Taylor: No, I think it’s important to me that people listen through at least the first time, top to bottom. That’s how I find the music. I think that’s how artists want people to listen to their music. Because especially when it’s a full 12 song album that does have a concept to me, it’s very, very important that people do that. Just the way that it’s meant to be listened to. After that obviously, see if you have favorite songs, put them on playlist and that’s all good. I’m so happy, I’m so grateful for everyone listening to it. But yeah, my personal opinion is definitely top to bottom first, listen through, I want you to go on the journey with me the way I wrote it. And that’s the way I like to listen to music. I play a lot of records, so there’s not a lot song skipping that can be done. That’s the experience that I wanted to create.

Toddstar: As we discussed, you had your whole life to write this first one. But if you had to look at the tracklist, can you think of one or two tracks that will always be part of a live show and will always be part of what you do? What couple tracks still resonate with you as strongly now, as they did when you thought the concept through?

Taylor: “Fixer Upper,” for sure. I think that’s still, it’s probably the song I’ve played the most. People really seem to connect with that one. Still my favorite, it’s just one of those ones that I will never get sick of playing. And it will always be a part of my live show in some way or the other. And it’s funny, like compared to “Home On The Road” also, which I would say is the most popular one on the album. And I wrote that a few years ago and I do love that one, I probably will play it at every show, but that one, I can get a little like, oh man, we have to play “Home On The Road” again. Here we go. No, I don’t want to say I’m sick of it. Because I feel like all my songs are my children and I don’t want to talk bad about them. But it definitely has a different feeling to me.

Photo credit: Mad Harmony Photo

Toddstar: As I say, everybody interprets everything differently. That song for me is “Something Familiar.” There’s something in that track that I go back in time and time again and even mentioned, I review that every time I listen to it, there’s a different nuance or sound or note that I pick up every time and just kind of resonates with me. So that songs that one that I go back to and hope that when you start touring I can hear that one live, because there’s something that resonates within me.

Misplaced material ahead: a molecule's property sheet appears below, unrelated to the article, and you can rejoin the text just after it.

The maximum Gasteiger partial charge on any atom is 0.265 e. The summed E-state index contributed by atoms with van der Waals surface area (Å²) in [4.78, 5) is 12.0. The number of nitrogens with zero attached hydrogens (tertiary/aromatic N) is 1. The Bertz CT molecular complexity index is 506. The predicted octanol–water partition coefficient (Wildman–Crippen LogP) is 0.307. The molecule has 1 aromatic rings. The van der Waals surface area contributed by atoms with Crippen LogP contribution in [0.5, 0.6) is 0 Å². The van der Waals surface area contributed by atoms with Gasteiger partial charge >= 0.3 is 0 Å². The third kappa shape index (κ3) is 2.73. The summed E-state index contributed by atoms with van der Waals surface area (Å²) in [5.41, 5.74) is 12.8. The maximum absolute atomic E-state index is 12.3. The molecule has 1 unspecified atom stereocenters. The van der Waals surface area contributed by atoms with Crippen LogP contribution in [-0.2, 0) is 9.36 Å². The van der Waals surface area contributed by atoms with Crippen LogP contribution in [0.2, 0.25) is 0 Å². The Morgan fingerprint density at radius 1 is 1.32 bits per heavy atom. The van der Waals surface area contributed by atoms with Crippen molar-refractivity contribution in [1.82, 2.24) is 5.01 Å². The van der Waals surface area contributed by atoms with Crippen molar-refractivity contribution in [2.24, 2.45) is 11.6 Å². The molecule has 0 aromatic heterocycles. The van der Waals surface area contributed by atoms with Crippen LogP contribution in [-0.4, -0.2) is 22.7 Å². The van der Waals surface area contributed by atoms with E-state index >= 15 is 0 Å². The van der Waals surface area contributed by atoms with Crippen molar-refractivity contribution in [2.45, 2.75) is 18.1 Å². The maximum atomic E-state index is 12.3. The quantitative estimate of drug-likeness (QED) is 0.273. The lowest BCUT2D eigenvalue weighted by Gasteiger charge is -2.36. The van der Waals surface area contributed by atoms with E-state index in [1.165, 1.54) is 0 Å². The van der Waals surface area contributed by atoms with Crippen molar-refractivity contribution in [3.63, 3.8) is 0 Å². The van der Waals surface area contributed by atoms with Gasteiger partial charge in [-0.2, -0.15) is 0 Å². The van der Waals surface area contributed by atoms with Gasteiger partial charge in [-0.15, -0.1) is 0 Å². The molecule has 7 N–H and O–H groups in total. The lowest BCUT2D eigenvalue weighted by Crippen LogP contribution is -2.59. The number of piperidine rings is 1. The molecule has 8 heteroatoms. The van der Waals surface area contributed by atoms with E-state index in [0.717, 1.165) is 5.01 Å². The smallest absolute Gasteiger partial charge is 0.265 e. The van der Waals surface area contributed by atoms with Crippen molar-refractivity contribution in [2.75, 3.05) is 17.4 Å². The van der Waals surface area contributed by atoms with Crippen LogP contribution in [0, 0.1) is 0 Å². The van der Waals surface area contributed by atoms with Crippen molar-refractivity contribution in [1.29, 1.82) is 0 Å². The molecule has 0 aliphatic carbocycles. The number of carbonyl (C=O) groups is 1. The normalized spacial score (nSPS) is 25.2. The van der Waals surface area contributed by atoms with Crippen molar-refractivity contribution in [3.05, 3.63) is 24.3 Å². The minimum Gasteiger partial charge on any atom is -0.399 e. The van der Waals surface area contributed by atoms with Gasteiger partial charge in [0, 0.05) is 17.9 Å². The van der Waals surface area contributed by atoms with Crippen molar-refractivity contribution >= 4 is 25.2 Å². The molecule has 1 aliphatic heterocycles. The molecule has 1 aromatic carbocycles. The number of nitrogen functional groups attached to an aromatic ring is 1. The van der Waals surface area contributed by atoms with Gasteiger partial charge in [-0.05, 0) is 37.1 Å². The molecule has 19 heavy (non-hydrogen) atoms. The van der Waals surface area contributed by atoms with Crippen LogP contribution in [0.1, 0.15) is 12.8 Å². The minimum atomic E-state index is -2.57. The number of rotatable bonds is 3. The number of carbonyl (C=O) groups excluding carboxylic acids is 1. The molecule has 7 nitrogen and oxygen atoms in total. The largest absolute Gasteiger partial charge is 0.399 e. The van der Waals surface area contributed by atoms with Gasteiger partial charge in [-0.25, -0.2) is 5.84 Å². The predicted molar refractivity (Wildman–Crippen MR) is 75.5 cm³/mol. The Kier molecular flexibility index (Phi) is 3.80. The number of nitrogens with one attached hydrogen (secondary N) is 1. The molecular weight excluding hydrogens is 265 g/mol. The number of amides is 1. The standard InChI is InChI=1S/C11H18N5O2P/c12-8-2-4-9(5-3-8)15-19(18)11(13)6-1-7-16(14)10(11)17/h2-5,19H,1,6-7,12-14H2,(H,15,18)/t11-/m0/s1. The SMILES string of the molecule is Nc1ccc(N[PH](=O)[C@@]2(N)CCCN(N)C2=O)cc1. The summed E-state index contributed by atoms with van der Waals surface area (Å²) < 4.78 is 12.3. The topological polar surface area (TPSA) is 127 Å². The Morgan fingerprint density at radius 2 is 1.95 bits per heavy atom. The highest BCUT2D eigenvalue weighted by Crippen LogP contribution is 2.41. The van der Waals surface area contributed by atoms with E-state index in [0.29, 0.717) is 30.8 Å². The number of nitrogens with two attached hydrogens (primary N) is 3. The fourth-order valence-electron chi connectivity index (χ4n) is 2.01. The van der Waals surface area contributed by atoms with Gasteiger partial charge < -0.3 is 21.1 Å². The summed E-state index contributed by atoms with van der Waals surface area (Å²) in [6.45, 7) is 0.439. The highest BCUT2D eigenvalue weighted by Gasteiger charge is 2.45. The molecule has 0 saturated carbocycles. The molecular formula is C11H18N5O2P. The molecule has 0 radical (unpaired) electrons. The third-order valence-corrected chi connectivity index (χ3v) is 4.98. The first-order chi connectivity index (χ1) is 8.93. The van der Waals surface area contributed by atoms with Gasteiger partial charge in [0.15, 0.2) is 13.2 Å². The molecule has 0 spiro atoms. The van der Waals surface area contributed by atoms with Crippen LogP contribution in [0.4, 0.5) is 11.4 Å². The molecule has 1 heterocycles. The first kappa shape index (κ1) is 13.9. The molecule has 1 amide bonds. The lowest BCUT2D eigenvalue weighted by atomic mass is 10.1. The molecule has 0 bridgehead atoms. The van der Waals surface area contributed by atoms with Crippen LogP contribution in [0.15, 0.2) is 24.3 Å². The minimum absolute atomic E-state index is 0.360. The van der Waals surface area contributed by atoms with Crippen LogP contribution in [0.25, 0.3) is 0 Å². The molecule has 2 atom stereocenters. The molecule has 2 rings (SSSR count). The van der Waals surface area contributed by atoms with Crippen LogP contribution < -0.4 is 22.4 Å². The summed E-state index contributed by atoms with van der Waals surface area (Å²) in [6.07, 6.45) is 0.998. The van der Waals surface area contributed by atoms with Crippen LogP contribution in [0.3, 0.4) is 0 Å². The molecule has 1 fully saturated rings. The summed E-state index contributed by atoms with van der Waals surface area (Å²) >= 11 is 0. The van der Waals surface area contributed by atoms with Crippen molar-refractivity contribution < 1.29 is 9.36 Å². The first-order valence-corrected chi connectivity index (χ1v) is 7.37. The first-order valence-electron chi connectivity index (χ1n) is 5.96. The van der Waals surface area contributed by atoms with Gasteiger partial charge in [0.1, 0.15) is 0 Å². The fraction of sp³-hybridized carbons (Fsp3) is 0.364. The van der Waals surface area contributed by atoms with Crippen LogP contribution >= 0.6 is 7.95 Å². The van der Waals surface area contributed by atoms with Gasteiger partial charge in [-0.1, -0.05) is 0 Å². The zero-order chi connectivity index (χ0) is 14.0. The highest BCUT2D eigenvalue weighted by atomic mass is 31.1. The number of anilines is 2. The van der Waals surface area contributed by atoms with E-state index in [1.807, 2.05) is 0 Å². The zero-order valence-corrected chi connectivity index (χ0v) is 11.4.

Taylor: That’s cool to hear. I love that one too. That piano part in the bridge, is one of my favorite parts on the whole album and yeah, that’s a special song too.

Toddstar: Depending on where you’re at, if you go to iTunes or Amazon or whatever, you’re labeled as different things and even in the press releases. Where do you like to pigeonhole your sound?

Taylor: I think we’ve kind of put my sound under the umbrella of Americana, just because it’s such a big umbrella. Because the album has folk, blues, little bit of jazz in it, rock, some pop elements, and some country elements. Like it’s just such a variation, it’s really hard to put my myself in one genre, but I think, we’re, we’re marketing it as Americana. That’s what, yeah. That’s kind of what we’re doing right now. Which makes sense. I feel like that’s the best way. Cause you can’t call it a country album. Definitely can’t call it a blues album. You know? So I don’t know. It’s been, that’s been the hardest part I think for everyone on the team.